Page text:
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When taught at elementary level, the question of tone is not addressed in Japanese. If you have an ear to pick up the accent, you will naturally make the right intonation in a lot of cases. This is complicated by the fact that the tone system varies through the country: that of Tokyo is not that of Kyoto. Nevertheless, Japanese does have a quite distinctive pitch accent, and that of Tokyo may be taken as the standard.

Unlike Chinese, where a specific rise or fall in pitch is integral to each syllable, the Japanese tone is spread across a phrase. Each main word, such as a noun or a verb, has an accent of its own, but if they are closely linked they may form a phrase with a single accent.

'Accent' in this sense is a general term for one syllable being distinctive in some way. More specifically it may be different in stress, in pitch, or in length. In Japanese all syllables are equally stressed (so neither hi-ROSH-i-ma nor hi-ro-SHI-ma is exactly right). The Japanese accent is one of pitch. There are just two different pitches, high and low. When one syllable has an 'accent', that does not change just that one syllable, it affects the pitch pattern of the whole phrase.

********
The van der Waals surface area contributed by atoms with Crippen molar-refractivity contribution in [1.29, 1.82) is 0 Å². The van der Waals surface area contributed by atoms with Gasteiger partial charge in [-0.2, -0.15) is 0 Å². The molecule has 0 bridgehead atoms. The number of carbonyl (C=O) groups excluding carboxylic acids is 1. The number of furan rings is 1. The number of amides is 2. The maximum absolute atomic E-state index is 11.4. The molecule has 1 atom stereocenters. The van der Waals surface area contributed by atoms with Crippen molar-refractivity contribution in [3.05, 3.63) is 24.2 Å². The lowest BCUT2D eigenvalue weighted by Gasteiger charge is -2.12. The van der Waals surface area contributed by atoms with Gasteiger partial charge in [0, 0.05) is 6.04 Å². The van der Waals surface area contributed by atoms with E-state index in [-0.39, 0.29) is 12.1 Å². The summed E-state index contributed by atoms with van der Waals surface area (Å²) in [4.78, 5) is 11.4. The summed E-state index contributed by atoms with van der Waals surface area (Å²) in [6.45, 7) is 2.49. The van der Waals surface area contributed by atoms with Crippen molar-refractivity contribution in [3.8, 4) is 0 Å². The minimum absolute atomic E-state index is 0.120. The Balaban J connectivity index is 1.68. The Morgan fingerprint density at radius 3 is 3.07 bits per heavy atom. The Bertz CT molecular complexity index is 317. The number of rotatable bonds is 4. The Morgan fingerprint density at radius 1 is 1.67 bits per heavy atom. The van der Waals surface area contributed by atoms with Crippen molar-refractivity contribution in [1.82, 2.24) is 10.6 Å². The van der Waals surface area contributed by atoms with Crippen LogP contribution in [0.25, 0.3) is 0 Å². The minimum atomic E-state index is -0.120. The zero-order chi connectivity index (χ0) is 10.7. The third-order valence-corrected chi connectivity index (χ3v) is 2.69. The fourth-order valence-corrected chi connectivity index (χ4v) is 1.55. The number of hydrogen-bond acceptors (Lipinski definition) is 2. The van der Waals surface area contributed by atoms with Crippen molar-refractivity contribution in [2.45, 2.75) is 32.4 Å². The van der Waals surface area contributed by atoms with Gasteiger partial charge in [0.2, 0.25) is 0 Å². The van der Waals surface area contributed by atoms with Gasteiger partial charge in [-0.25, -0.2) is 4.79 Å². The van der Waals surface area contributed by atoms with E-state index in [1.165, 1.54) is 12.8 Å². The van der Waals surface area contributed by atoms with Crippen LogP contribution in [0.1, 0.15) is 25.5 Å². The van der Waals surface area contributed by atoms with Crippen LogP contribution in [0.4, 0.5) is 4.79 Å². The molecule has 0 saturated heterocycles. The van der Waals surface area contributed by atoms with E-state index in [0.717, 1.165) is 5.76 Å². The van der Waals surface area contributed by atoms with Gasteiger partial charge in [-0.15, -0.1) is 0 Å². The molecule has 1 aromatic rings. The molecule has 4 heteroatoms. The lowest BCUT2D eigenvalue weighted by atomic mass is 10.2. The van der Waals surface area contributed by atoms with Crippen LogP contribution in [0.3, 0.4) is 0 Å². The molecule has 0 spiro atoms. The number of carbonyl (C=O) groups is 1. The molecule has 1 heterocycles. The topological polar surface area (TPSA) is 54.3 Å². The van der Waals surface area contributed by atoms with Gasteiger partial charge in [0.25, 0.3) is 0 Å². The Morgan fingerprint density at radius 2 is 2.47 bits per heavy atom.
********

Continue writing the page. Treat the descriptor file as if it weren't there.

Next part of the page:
There are three possibilities in a phrase group:

  • No accent
  • Accent on first syllable
  • Accent on another syllable
  • When no syllable is accented, the first syllable is low, and all others are high. (Syllable in all this includes the syllabic nasal, not just oral syllables.)
    So kodomo ga 'the child' is kodomo ga.
  • When the first syllable carries the accent, pitch is high on that one and low on all the ones beyond.
    So nánika 'something' is nanika.
  • When a later syllable is accented, the first syllable is low, all subsequent syllables up to and including the accented one are high, then all below that are low again.
    So otokó-no-ko wa '(as for) the boy' is otokonoko wa.
The classic example is hana 'nose' and haná 'flower', which according to the above rules are pronounced the same, hana. But when followed by particles or other closely linked words, their accents differentially affect the intonation of the phrase.

Technically the accent is on a mora, a part of a syllable, rather than a full syllable. For practical purposes this doesn't affect it much, but you can get the change of tone on a 'syllabic' N (actually a moraic N).

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